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Miami Heat: Early Season High's and Low's

After starting the season 3-0, the Miami Heat have lost back-to-back games and now possess a 3-2 record heading into Saturday night’s tilt with the Minnesota Timberwolves. There are many things working for this Heat team right now, but there are also an equal number of aspects to the game that the Heat must improve upon if they wish to stay above .500 mark. Let’s take a look at what’s been working through these first five games and which areas need work.
What’s Working
Chris Bosh: Perennial All-Star Chris Bosh is showing the world why the Heat signed him to that massive $118 million dollar contract over the summer. He is earning every penny. The big man is leading the team in points and rebounds, averaging 24.2 and 11, respectively. He is playing off the ball very well and looks strong in the low post. His 3-point shot is still a weapon in his arsenal as well. He is spreading defenses out as he spaces the floor with his versatile game.
Chris Bosh
D-Wade’s Health: The season is still young but Dwyane Wade has started all five games up to this point with no injury setbacks (minus a scare in game 1 when he suffered a minor calf contusion). He has played over 30 minutes in each tilt and has scored in double digits in each outing, averaging 18.6 points on the season. Hopefully things can continue to go smoothly for Wade and his knees.
What Isn’t Working
Consistency From Role Players: Despite solid averages from Miami’s two leading men, guys like Luol Deng, Mario Chalmers and Norris Cole have yet to get it going on a consistent basis. Deng is averaging 13 points a game; Chalmers: 11.6 points; and Cole: a mere 8 points a game. The Heat will need steady scoring contributions from their role players this season if they hope to advance deep into the playoffs. Josh McRoberts is still working his way into the action, as he recovers from offseason toe surgery. McRoberts showed us a bit of spark in Wednesday night’s bout with Charlotte, but is still struggling to find a rhythm. Heat Lifer and long-time team captain Udonis Haslem has yet to even make an appearance thus far in 2014-2015 and veteran Danny Granger has not logged a single minute either. Once the role players get more comfortable in the system and UD, McRoberts, Granger and Birdman get some quality playing time, the Heat are sure to see more contributions on the stat sheets from guys other than Bosh and Wade. Not to mention, everyone will become more familiar with their roles on a team that is still establishing its identity.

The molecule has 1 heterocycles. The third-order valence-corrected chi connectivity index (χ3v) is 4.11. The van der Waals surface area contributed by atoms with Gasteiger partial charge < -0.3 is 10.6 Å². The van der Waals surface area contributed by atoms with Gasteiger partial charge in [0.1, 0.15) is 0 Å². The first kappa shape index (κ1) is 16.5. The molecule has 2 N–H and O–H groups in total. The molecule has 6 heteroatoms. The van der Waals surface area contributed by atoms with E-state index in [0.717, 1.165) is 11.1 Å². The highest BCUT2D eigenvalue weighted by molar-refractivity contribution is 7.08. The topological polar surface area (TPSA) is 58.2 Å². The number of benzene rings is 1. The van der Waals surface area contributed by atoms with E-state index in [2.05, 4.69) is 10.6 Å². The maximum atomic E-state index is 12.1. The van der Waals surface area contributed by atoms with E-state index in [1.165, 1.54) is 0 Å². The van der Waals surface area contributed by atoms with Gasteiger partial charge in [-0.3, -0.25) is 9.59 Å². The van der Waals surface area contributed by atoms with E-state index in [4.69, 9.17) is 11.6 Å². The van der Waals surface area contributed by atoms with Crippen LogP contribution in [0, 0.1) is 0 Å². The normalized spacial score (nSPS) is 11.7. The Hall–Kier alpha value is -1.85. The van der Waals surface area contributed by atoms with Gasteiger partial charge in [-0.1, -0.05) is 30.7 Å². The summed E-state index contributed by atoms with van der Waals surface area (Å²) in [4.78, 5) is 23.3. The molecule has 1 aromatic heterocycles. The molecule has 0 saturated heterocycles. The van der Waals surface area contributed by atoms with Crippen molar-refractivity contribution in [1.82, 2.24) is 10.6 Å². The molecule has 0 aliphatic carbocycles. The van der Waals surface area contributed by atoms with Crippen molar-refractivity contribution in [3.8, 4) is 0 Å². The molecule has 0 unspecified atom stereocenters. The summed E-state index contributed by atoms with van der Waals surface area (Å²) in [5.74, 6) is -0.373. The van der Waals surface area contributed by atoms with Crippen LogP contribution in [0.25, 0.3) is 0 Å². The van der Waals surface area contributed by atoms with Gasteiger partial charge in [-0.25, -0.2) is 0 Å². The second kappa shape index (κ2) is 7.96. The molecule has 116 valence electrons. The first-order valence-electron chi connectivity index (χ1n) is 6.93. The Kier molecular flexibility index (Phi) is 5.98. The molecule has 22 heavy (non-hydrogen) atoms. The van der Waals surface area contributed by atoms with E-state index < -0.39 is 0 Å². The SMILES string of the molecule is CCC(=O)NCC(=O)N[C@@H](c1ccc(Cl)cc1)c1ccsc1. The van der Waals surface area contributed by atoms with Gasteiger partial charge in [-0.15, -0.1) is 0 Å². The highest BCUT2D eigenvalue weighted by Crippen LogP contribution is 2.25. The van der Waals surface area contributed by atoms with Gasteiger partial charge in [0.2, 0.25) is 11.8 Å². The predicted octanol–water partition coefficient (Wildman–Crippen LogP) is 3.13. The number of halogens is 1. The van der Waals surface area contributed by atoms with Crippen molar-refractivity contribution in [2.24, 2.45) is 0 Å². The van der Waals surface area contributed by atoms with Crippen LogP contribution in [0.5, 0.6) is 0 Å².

Late Game Mental Mistakes: When Houston came to town on Tuesday, the Heat stayed competitive for about 40 minutes. It really wasn’t until about the 8 minute mark in the 4th quarter when the wheels started to fall off. Guys were letting James Harden and Trevor Ariza launch 3 pointers from all over the court. Heat defenders weren’t getting to their spots quickly enough, they were doubling the wrong Rockets and Heat players were getting tangled and confused about defensive assignments in crunch time. Granted, the Houston Rockets are an offensive powerhouse and a damn good team, but Miami is going to have to figure out a way to stop making mental mistakes. They had 19 turnovers in that game versus Houston. As far as Wednesday’s bout night with Charlotte, the Heat were down 11 in the fourth before going on an 8-point run to put the game within 3. Then, the mental mistakes… Wade had a wide open Bosh on the 3-point line to tie things up, but Dwyane’s pass was just a little bit outside and Bosh knocked the ball out of bounds in attempt to reach out for it. Then Kemba Walker hit a dagger of a 3-pointer and that was the ball game.
Defending The Big Men: First it was Dwight Howard who dominated the Heat’s front court down low. Then, big Al Jefferson came to play and exploited those same Heat deficiencies. The Miami Heat have struggled to stop top-caliber centers for years now. It is an area in which the Heat simply can not seem to improve upon. If Miami allows itself to be dominated in the post again and again, it’s going to be a very long season for this “small-ball” team. Look for the front court to improve both offensively and defensively once Haslem, McRoberts and Birdman begin to log significant minutes.
Silver lining? Despite the many inconsistencies facing this Heat team, they still have a better record than Lebron and his Cavs who are 1-3 on the season. Go Heat!
Written by Grant Cohen
Twitter: @GrantCohen

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